• many conversations about assessment that I've been privy to treat the primary object of assessment as the course, not necessarily the student. A "don-ish" conversation could, if it and the subsequent feedback were tied carefully to the "learning outcomes" that the department has established for its major(s), be a consistent way at the departmental level to assess each student's progress through the major
  • I've taught many students who, not necessarily through any fault of their own, treat each course as a discrete experience, related only coincidentally to any of their previous or subsequent coursework. Conversations and feedback of the sort I'm describing might help students develop/strengthen their meta-cognitive skills, helping them become more self-conscious of themselves as learners and as membes of an academic community.
Are there other benefits or problems with this way of evaluating our students? Can those of you who've been through it (either as instructor or student) chime in?


  1. Dr. Sanford AranoffMay 8, 2009 at 2:31 PM

    The goal of learning is understand. Teachers must know how students think, and build from there, and then test their understanding. See "Teaching and Helping Students Think and Do Better" on amazon.

  2. This sounds similar to an 'Academic Review' as it was called at my college. Reports were sent by my tutors (instructors) to my Moral Tutor (academic mentor), the Master (President) and the Senior Tutor (Academic Dean), who would discuss them with me.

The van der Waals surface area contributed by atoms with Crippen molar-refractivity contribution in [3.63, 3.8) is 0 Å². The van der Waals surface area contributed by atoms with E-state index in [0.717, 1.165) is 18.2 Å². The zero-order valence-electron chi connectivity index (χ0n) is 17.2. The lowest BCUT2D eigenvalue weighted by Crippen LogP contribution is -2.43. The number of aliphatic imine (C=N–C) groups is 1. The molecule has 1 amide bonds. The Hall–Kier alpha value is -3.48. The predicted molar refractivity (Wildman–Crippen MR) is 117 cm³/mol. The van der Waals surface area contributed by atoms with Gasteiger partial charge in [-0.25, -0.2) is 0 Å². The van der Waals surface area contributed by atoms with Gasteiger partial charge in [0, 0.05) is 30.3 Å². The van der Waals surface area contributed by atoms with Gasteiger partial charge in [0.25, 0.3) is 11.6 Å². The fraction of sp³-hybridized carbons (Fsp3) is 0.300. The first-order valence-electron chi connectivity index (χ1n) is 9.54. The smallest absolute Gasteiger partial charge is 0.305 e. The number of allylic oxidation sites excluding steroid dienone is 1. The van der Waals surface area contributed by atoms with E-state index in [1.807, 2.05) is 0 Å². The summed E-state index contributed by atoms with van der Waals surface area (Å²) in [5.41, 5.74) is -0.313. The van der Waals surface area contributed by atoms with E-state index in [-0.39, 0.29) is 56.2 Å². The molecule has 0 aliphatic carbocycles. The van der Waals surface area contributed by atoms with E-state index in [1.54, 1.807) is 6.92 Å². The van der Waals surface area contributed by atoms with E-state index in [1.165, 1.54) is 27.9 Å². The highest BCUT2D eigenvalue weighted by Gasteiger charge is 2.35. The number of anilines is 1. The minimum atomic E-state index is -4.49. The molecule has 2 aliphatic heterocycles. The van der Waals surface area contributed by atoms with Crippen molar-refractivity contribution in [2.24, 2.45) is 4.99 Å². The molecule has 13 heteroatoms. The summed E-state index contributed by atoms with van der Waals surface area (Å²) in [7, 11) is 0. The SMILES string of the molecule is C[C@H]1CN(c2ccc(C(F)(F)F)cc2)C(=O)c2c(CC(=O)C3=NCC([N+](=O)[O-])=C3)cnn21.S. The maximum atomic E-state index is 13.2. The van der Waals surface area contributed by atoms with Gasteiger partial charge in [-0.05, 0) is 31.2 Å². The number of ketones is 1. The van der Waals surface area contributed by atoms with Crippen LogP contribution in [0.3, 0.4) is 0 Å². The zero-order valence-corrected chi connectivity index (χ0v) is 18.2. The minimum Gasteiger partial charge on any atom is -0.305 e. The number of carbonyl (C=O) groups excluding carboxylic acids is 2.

The difficulty was that, particularly because of the presence of the Master, the occasion was too formal and polite. There was a reluctance to issue harsh criticisms of a student in the presence of the Master. I'm not saying that this never happened. Some students did have bad academic reviews, and many students worried about the possibility, but it was a threat reserved for extreme cases.

    In my cases, the reports were always good, and so I really learned nothing useful from the process. So I think this kind of process can only worky well if it is possible to create an atmosphere were criticisms can be made without everyone feeling very uncomfortable.

  3. I went to a small liberal arts college in california where the department in which I majored used the 'Don Rag' model.

    Three observations that I have of this type of student evaluation are 1) it seemed like this kind of evaluation was most effective as a sort of general critique of a student qua student, rather than specific critiques of individual assignments. Written comments on work are still necessary (though I imagine that most people who read about this method guessed that). 2) On a related note, a written summary of what was discussed in the don rag might help a student remember the specifics of the conversation and be able to better make use of the advice the faculty offer. 3) For some students, the experience of the don rag can be VERY intimidating and cause lots of anxiety; we regularly had people, even very good students, reduced to tears even before the meetings. Some efforts by the faculty to reduce the stress might be helpful.